I’m not asking this question because I feel sorry for myself. This isn’t a blog about self loathing or loneliness. It’s about taking a long hard look at what we’ve become, as society. The delusion of connectedness that is actually disconnecting us.
A couple weeks ago I left my house and forgot my phone. I met up with two friends that day. Had no problem meeting either. Had great conversations. And when I got home, didn’t miss anything important. 5.5 hours without my phone and everything was ok. That same weekend, I had a family dinner and left my phone at home, I’ve done this a few times. On purpose. I knew others had their phones and I’m no-one’s emergency contact, so there is no reason anyone would need to reach me. And if they really did, they could try my sister or brother in law or my parents if they couldn’t get to me. Again, I missed nothing dire.
Today, I was reminded of the video that I post below. Watching it probably for the second or third time since it first went viral, it still brings tears to my eyes. It saddens me to admit that I do spend time starring into my phone more than I probably need to. I can look out the window of the streetcar and take in life. And sometimes I do look down just to avoid potentially talking to a stranger. We all do it.
I think Facebook is great and I use it all the time to keep in touch with people, to send quick messages, to share articles that might be inspiring, funny, silly. I tweet. I Instagram. But when I’m one on one, in a room alone with someone, someone I care about who cares about me, someone I maybe haven’t seen in a few days, weeks or months, I do my best to make sure my phone isn’t in my hand. (Unless I’m expecting an important call or showing them something or we’re taking photos and sharing that moment.) On my phone, I have a folder where I have short cuts to my social media. It’s called “Anti-social”. It’s cheeky, I know, but it does actually remind me to put down my phone.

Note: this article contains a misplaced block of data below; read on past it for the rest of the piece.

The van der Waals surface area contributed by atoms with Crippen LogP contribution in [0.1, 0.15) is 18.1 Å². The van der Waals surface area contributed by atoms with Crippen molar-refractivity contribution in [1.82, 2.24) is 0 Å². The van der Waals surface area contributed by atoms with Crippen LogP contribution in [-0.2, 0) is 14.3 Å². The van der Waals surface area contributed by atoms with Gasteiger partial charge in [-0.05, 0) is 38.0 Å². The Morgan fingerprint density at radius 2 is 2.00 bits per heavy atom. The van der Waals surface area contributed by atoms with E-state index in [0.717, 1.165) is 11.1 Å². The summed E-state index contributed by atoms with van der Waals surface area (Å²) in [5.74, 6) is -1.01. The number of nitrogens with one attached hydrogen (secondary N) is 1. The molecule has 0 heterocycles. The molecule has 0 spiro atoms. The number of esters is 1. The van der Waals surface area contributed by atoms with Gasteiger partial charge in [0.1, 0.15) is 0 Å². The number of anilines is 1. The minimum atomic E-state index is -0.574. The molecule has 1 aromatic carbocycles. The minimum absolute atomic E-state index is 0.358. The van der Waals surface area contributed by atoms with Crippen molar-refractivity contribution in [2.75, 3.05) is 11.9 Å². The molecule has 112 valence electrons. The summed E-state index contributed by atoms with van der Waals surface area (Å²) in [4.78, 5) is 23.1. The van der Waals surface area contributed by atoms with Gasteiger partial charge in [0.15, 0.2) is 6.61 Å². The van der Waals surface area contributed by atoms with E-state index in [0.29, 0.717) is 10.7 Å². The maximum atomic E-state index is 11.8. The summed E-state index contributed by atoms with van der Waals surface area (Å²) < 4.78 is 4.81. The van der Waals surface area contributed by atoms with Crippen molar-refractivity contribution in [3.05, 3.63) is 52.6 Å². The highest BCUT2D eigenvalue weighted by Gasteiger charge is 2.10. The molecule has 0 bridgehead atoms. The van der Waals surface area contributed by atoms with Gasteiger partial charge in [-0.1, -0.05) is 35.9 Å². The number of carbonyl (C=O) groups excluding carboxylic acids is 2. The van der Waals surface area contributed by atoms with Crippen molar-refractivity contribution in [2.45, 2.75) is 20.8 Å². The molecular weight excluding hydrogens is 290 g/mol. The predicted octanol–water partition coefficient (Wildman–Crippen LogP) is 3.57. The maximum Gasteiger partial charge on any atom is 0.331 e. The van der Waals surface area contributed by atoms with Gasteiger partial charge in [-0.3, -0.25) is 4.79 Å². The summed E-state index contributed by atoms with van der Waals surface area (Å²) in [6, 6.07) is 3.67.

The video has a simple point, it’s so easy to miss life. I will rarely point it out, because even I have become complacent of our culture, but I have a visceral reaction when I’m alone with someone and he or she pulls out a phone. Maybe it’s just me, but when someone I’m with is checking their social media during our quality time, I wonder – Is this moment so dull and painful that we need to escape it by checking Facebook or Instagram or Twitter? Why is it that we are so uncomfortable being with a real person? Why is it that we’ll hold a phone in our hand for hours and hours but holding the hand of another is awkward? I would love to spend a weekend where magically all cell phones ceased to work. All computers wouldn’t turn on. All we had is each other. Maybe a good book, a guitar, laughter, smiles, a walk in the park without the need to Instagram it. If we’re going to sit in a room on our phones, we might as well not be in the same room. I’ll just text you.
Take this challenge. You can do it alone but it might be easier with a friend. Put down the phone, maybe leave it at home, I promise you the world won’t end. Unless you’re someone’s only friend, they will find another person to reach out to in an emergency. If you’re worried about pissing people off that you’re not replying, send a message, update your status on social media that you’re turning off your phone for a few hours. Because if life is so horrible that you need to escape it, social media sure isn’t going to solve that for you. Wake up and live. If you die tomorrow, I want to remember laughing with you, playing board games, being tickled, hugs, kisses, listening to music, playing music…and so so many other things. Think about it, would you want your last memory with me to involve us looking at our phones or into each other’s eyes?